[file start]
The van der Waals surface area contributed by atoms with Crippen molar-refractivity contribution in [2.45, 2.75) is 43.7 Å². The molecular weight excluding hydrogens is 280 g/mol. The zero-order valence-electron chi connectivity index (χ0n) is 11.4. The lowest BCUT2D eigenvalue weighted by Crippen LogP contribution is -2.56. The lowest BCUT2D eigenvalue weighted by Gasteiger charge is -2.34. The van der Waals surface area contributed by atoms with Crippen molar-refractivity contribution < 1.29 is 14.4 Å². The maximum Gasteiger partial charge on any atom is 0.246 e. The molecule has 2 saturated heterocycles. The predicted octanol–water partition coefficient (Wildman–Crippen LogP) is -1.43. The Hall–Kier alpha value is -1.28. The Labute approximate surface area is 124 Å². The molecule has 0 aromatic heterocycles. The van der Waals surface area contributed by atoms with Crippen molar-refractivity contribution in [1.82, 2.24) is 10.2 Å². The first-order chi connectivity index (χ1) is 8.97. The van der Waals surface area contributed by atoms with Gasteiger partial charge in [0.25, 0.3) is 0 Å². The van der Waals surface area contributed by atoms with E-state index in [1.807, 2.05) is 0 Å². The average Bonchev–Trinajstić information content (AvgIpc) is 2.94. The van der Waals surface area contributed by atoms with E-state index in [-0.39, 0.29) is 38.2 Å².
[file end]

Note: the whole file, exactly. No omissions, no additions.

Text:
The van der Waals surface area contributed by atoms with Crippen molar-refractivity contribution in [2.45, 2.75) is 43.7 Å². The molecular weight excluding hydrogens is 280 g/mol. The zero-order valence-electron chi connectivity index (χ0n) is 11.4. The lowest BCUT2D eigenvalue weighted by Crippen LogP contribution is -2.56. The lowest BCUT2D eigenvalue weighted by Gasteiger charge is -2.34. The van der Waals surface area contributed by atoms with Crippen molar-refractivity contribution < 1.29 is 14.4 Å². The maximum Gasteiger partial charge on any atom is 0.246 e. The molecule has 2 saturated heterocycles. The predicted octanol–water partition coefficient (Wildman–Crippen LogP) is -1.43. The Hall–Kier alpha value is -1.28. The Labute approximate surface area is 124 Å². The molecule has 0 aromatic heterocycles. The van der Waals surface area contributed by atoms with Crippen molar-refractivity contribution in [1.82, 2.24) is 10.2 Å². The first-order chi connectivity index (χ1) is 8.97. The van der Waals surface area contributed by atoms with Gasteiger partial charge in [0.25, 0.3) is 0 Å². The van der Waals surface area contributed by atoms with E-state index in [1.807, 2.05) is 0 Å². The average Bonchev–Trinajstić information content (AvgIpc) is 2.94. The van der Waals surface area contributed by atoms with E-state index in [-0.39, 0.29) is 38.2 Å².